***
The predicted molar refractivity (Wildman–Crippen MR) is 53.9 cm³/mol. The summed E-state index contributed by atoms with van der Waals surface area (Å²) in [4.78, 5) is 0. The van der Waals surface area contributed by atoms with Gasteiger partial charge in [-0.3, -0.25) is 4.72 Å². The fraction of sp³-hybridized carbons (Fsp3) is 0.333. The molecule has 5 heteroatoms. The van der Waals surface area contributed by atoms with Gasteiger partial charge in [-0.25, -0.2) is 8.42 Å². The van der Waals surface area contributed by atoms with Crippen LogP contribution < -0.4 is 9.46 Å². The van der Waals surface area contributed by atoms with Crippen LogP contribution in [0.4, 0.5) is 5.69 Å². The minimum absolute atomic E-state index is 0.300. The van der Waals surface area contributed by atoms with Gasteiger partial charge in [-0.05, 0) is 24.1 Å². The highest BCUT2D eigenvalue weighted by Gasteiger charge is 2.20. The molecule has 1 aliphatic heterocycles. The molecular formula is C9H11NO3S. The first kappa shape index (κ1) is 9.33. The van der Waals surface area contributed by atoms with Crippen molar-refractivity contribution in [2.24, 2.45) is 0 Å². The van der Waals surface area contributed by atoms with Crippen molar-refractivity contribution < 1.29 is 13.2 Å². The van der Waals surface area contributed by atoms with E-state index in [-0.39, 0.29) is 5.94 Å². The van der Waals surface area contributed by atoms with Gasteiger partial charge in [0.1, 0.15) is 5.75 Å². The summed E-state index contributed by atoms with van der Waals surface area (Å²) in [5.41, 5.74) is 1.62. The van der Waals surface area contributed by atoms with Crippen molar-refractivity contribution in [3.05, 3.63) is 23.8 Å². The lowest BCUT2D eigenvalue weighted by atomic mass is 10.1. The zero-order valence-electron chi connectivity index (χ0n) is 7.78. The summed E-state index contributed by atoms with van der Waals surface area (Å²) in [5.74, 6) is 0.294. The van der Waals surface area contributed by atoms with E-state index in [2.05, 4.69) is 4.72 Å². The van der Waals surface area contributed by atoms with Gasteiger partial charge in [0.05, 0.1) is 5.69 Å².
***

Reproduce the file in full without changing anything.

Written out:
The predicted molar refractivity (Wildman–Crippen MR) is 53.9 cm³/mol. The summed E-state index contributed by atoms with van der Waals surface area (Å²) in [4.78, 5) is 0. The van der Waals surface area contributed by atoms with Gasteiger partial charge in [-0.3, -0.25) is 4.72 Å². The fraction of sp³-hybridized carbons (Fsp3) is 0.333. The molecule has 5 heteroatoms. The van der Waals surface area contributed by atoms with Gasteiger partial charge in [-0.25, -0.2) is 8.42 Å². The van der Waals surface area contributed by atoms with Crippen LogP contribution < -0.4 is 9.46 Å². The van der Waals surface area contributed by atoms with Crippen LogP contribution in [0.4, 0.5) is 5.69 Å². The minimum absolute atomic E-state index is 0.300. The van der Waals surface area contributed by atoms with Gasteiger partial charge in [-0.05, 0) is 24.1 Å². The highest BCUT2D eigenvalue weighted by Gasteiger charge is 2.20. The molecule has 1 aliphatic heterocycles. The molecular formula is C9H11NO3S. The first kappa shape index (κ1) is 9.33. The van der Waals surface area contributed by atoms with Crippen molar-refractivity contribution in [2.24, 2.45) is 0 Å². The van der Waals surface area contributed by atoms with Crippen molar-refractivity contribution < 1.29 is 13.2 Å². The van der Waals surface area contributed by atoms with E-state index in [-0.39, 0.29) is 5.94 Å². The van der Waals surface area contributed by atoms with Gasteiger partial charge in [0.1, 0.15) is 5.75 Å². The summed E-state index contributed by atoms with van der Waals surface area (Å²) in [5.41, 5.74) is 1.62. The van der Waals surface area contributed by atoms with Crippen molar-refractivity contribution in [3.05, 3.63) is 23.8 Å². The lowest BCUT2D eigenvalue weighted by atomic mass is 10.1. The zero-order valence-electron chi connectivity index (χ0n) is 7.78. The summed E-state index contributed by atoms with van der Waals surface area (Å²) in [5.74, 6) is 0.294. The van der Waals surface area contributed by atoms with E-state index in [2.05, 4.69) is 4.72 Å². The van der Waals surface area contributed by atoms with Gasteiger partial charge in [0.05, 0.1) is 5.69 Å².